Archives For Audit

By Sue Almond, technical director, ACCA



I was fortunate to chair a roundtable on the future of audit while MEP Karim, rapporteur for the JURI committee on the EC audit proposals, was in New York recently on a fact-finding visit to understand more about the US and the global audit market, to consider the broader impact of the EU audit proposals. The roundtable attracted a wide range of attendees, and it was interesting to hear the perspectives from the US. Not surprisingly, much of the debate focussed on the critical EU proposals such as mandatory auditor rotation, tendering and non-audit services.

There were some general recurring themes that arose at the roundtable:

  • Although a single country, the US state system is not so different to EU member states – for example auditors are required to be registered with the state.
  • The distinction between public company audit (regulated by PCAOB and SEC) and private company audit (AICPA and state) is quite significant.
  • The rules on audit committees are set by the SEC. These tend to relate to the legal requirements, including independence of Audit Committee (AC) members, rather than the functioning of the AC, and there was strong support for an enhanced, and more transparent, role for the AC. There was general support for the role of the AC in evaluating non-audit service provision.
  • There was very strong disagreement with mandatory audit rotation across almost all sectors (in line with the feedback to the recent PCAOB consultation on the topic), and in fact the day before the roundtable a motion was tabled in Congress to prohibit any proposed rules on this. The practical impact on global businesses of potentially different mandatory rotation requirements in different jurisdictions was noted. However, it appears PCAOB may still be interested in pursuing rotation.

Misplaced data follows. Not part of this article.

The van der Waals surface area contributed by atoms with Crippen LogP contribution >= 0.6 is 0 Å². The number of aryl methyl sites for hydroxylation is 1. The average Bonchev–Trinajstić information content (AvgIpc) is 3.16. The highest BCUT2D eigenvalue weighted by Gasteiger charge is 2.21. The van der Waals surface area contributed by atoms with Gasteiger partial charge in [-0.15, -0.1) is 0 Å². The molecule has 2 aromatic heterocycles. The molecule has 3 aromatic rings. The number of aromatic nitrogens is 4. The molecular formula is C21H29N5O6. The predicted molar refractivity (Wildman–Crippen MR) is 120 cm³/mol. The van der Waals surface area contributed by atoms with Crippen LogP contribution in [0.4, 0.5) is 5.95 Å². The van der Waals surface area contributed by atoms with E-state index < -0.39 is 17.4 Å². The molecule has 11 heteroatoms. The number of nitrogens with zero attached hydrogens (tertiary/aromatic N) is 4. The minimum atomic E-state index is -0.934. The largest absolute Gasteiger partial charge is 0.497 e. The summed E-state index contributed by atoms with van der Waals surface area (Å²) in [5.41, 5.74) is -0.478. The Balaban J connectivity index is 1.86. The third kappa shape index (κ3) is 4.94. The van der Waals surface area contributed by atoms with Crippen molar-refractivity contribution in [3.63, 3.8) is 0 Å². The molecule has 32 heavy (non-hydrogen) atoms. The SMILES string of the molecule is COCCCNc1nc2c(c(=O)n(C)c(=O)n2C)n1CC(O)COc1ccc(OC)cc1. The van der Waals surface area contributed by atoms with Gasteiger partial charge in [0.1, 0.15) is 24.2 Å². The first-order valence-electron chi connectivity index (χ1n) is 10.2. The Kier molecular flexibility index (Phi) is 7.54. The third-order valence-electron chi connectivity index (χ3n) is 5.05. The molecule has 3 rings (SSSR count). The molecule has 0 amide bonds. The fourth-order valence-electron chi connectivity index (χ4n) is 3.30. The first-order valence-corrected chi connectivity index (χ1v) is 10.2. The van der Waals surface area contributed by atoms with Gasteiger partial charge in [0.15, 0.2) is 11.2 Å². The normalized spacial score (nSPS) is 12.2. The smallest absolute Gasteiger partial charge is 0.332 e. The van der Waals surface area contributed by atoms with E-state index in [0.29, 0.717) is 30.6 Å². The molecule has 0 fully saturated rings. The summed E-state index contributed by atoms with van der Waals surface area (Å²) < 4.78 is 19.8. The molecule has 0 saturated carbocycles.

• FASB will shortly publish going concern proposals. This is important because the current position is that management in the US have no requirement/responsibility to make a going concern assessment – it is purely the role of the auditor. This is causing significant problems for the IAASB in its auditor reporting project, where there is pressure for the auditor not to be generating ‘new’ information.
  • There was support for global standards, e.g. ISAs (International Standards on Auditing) and IESBA Code of Ethics.

MEP Karim published his final proposed amendments for the EU Audit proposals for vote just after the roundtable. They are very much in line with the position ACCA took on the original proposals more than 18 months ago:

  • We support adoption of global standards (e.g. ISAs, including on auditor reporting, IESBA Code, independence/non-audit services, ISQC1)
  • We support strengthening the role of the audit committee and increased transparency
  • We do not support mandatory rotation of auditors as we do not believe that there is evidence that supports an improvement in audit quality as a result
  • We do not support restricting the role of professional bodies, particularly in relation to the monitoring of auditors of unlisted entities.

Following the approval on MEP Karim’s report, the focus now moves to the Council. Let’s hope that they will recognise the good work that has been done in the Parliament as they now work on their revisions to the audit proposals …